Thursday, December 31, 2009

I'm back!

Sorry for the lengthy absence, by the way.  I know that for many of you a day without me is like a day without sunshine (except warmer).  My only excuse is that I was off gallivanting around in foreign lands eating like a glutton and impulsively buying an awful lot of cheap shirts and books and so I didn't have time to document the process.

The cheap shirts were sorely needed.  A whole heap of my shirts had frayed collars and unravelling seams.  They were in this condition because I haven't bought any shirts since the last time I was in Malaysia 3 years ago.  Whenever I am there I track down the reject shops where the big US manufacturers dump all their unwanted stock from the previous season.  Because I am normal sized by comparison to the average yank, but a great hulking godzilla compared to the average Malaysian, it's very easy to find shirts that fit.  And as for looks, my signature style is to look blandly unfashionable, so it's a perfect match!  And at about $10 per shirt, you can't go wrong!

As for the books, my Smaller Half and I came back with about half our luggage consisting of books.  We bought some medical textbooks in Malaysia and some novels to read as well.  But we were very controlled until we hit Melbourne in transit on the way home and found a book clearance sale where everything was $10 and you got 30% off for total sales over $100.  So we kind of cut loose and bought a whole heap of stuff.  To be fair, my Aged Mother had instructed me to buy myself a couple of interesting books for Christmas for myself so she could discuss them with me.  That was what started the avalanche.

So we've made a new rule that we aren't allowed to get any more books until we've read the ones we have.  Ha ha ha.  Anyway, here's a list of the books we bought, since I think it gives a pretty well-rounded picture of our reading taste:
  • Stieg Larson, The girl with the dragon tattoo.  Murder mystery.
  • Matthew Frederick, 101 things I learned in architecture school.  Architecture for morons.
  • Somerset Maugham, Ashenden.  Semi-autobiographical tales of the author's time as a spy in the Great War.
  • Peter Doherty, The beginner's guide to winning the Nobel Prize.  Scientific autobiography.
  • Aleksandr Solzhenityn, One day in the life of Ivan Denisovich.  
  • JG Ballard, The drought.  Disaster epic sci-fi.
  • Virginia Woolf, Mrs Dalloway.  Bought to sate my Virginia Woolf obsession.
  • Bob Woodward and Carl Bernstein, The final days. (Of Richard M Nixon)
  • Peter Singer, Pushing time away. A philosopher's biography of his Jewish grandparents life in Vienna.
  • Beginner French.  Mais oui!
  • Larry McMurtry, Books.  How can you resist a title like that?
  • Orhan Pamuk, My name is red.  Praised by a friend years ago, hence acquired.
  • Kate Grenville, The secret river.  Ditto.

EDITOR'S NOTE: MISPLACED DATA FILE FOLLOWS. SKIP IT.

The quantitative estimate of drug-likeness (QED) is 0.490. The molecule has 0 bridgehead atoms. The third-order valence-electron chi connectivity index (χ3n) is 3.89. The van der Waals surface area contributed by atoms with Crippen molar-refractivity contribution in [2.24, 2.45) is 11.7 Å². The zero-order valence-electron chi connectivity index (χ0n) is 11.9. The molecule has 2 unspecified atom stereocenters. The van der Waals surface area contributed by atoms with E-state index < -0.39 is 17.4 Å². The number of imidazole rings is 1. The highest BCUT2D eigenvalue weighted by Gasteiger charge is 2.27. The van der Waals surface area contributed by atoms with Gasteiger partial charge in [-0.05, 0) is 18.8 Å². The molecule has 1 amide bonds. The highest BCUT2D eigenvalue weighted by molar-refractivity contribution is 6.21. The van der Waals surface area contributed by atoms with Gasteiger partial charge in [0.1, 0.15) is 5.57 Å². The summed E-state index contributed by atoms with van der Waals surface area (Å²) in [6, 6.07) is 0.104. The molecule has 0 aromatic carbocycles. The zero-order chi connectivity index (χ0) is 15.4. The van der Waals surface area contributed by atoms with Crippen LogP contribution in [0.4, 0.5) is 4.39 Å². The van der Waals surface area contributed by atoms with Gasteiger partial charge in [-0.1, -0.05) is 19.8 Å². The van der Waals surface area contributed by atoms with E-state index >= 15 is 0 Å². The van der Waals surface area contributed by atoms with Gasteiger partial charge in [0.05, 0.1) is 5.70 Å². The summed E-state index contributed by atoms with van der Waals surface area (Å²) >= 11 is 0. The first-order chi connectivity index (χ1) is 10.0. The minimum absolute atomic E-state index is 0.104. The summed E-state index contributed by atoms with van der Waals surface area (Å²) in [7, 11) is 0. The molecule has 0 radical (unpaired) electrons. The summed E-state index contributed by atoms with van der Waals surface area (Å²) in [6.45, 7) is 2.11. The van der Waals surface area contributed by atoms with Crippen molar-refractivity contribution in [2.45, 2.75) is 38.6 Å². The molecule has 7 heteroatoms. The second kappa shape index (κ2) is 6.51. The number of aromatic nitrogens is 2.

• Ernest Hemingway, A farewell to arms.  Dangerous reactionary lunatic writes good stuff.
  • Ernest Hemingway, For whom the bell tolls. Ditto.
  • AA Milne, The house at Pooh corner.  Go Pooh!
  • Steven Erikson, Gardens of the moon.  Forced upon me by an eager relative, not really my thing...
  • Malcolm Gladwell, Blink.  The longest magazine article in the world.  The perfect airplane book.

Coffee slurry

So there I was, chilling out in the heat with an iced coffee as I waited for my plane.  I slurped it up through the straw.  Mmmm, delicious.  Odd consistency though - it was very difficult to slurp up the straw and there were some chewy bits in it.  Wait, that must be some kind of coffee or chocolate syrup that has been thickened by the cold of the drink.

But it was a little bit gritty.  Hmm.  I caught some with my tongue and poked it onto my finger to take a look.  Hmm.  Funny colour.  Kind of brown, kind of gray.  Taupe - that's what this colour is called.  A good colour for interior decorating.  Not such a good colour for food.

It didn't look like what I expected it to, so I re-tasted the blob with my tongue.  Nothing in particular.  I smeared it around on my finger with my thumb and tasted it again.  Bland, earthy.  What the heck?

I looked again at the straw.  Metal straw.  I lifted the straw out of the drink.  Uh-oh.  It wasn't a straw, it was a spoon with a hollow handle, open at the top and almost but not quite closed at the bottom.

The truth dawns on me.  Ice cream has been accumulating over time inside the spoon handle and I've managed to slurp up the decomposing sludge and eat it.  Bummer.

The rest of the drink was fine though.  Very refreshing.

Monday, December 7, 2009


It's strange that when I hear an odd tapping noise I will turn to look at it, but when I see a strange flashing light I do not turn my head to check if it is making a sound.  But that's not what I'm going to talk about.